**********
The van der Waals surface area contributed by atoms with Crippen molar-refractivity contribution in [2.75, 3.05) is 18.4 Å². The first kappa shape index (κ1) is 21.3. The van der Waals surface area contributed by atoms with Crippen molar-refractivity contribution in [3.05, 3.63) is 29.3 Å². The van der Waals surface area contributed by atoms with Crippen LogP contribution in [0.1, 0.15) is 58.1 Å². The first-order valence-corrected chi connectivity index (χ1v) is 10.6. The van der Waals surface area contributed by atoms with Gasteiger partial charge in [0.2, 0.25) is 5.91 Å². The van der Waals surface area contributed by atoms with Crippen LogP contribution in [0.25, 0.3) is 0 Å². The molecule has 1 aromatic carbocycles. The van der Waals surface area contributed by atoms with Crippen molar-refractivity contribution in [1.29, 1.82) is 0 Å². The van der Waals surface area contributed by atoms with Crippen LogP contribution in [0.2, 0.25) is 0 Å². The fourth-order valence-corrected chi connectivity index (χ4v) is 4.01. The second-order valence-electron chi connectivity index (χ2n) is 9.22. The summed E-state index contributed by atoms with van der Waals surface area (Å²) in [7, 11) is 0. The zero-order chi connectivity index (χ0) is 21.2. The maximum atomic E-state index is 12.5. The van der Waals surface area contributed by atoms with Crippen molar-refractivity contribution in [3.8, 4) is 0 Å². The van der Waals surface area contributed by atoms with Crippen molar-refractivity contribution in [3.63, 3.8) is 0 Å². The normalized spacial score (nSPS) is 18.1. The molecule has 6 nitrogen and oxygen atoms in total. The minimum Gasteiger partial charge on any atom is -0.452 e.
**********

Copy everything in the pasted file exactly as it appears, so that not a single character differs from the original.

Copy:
The van der Waals surface area contributed by atoms with Crippen molar-refractivity contribution in [2.75, 3.05) is 18.4 Å². The first kappa shape index (κ1) is 21.3. The van der Waals surface area contributed by atoms with Crippen molar-refractivity contribution in [3.05, 3.63) is 29.3 Å². The van der Waals surface area contributed by atoms with Crippen LogP contribution in [0.1, 0.15) is 58.1 Å². The first-order valence-corrected chi connectivity index (χ1v) is 10.6. The van der Waals surface area contributed by atoms with Gasteiger partial charge in [0.2, 0.25) is 5.91 Å². The van der Waals surface area contributed by atoms with Crippen LogP contribution in [0.25, 0.3) is 0 Å². The molecule has 1 aromatic carbocycles. The van der Waals surface area contributed by atoms with Crippen molar-refractivity contribution in [1.29, 1.82) is 0 Å². The van der Waals surface area contributed by atoms with Crippen LogP contribution in [0.2, 0.25) is 0 Å². The fourth-order valence-corrected chi connectivity index (χ4v) is 4.01. The second-order valence-electron chi connectivity index (χ2n) is 9.22. The summed E-state index contributed by atoms with van der Waals surface area (Å²) in [7, 11) is 0. The zero-order chi connectivity index (χ0) is 21.2. The maximum atomic E-state index is 12.5. The van der Waals surface area contributed by atoms with Crippen molar-refractivity contribution in [3.8, 4) is 0 Å². The van der Waals surface area contributed by atoms with Crippen molar-refractivity contribution in [3.63, 3.8) is 0 Å². The normalized spacial score (nSPS) is 18.1. The molecule has 6 nitrogen and oxygen atoms in total. The minimum Gasteiger partial charge on any atom is -0.452 e.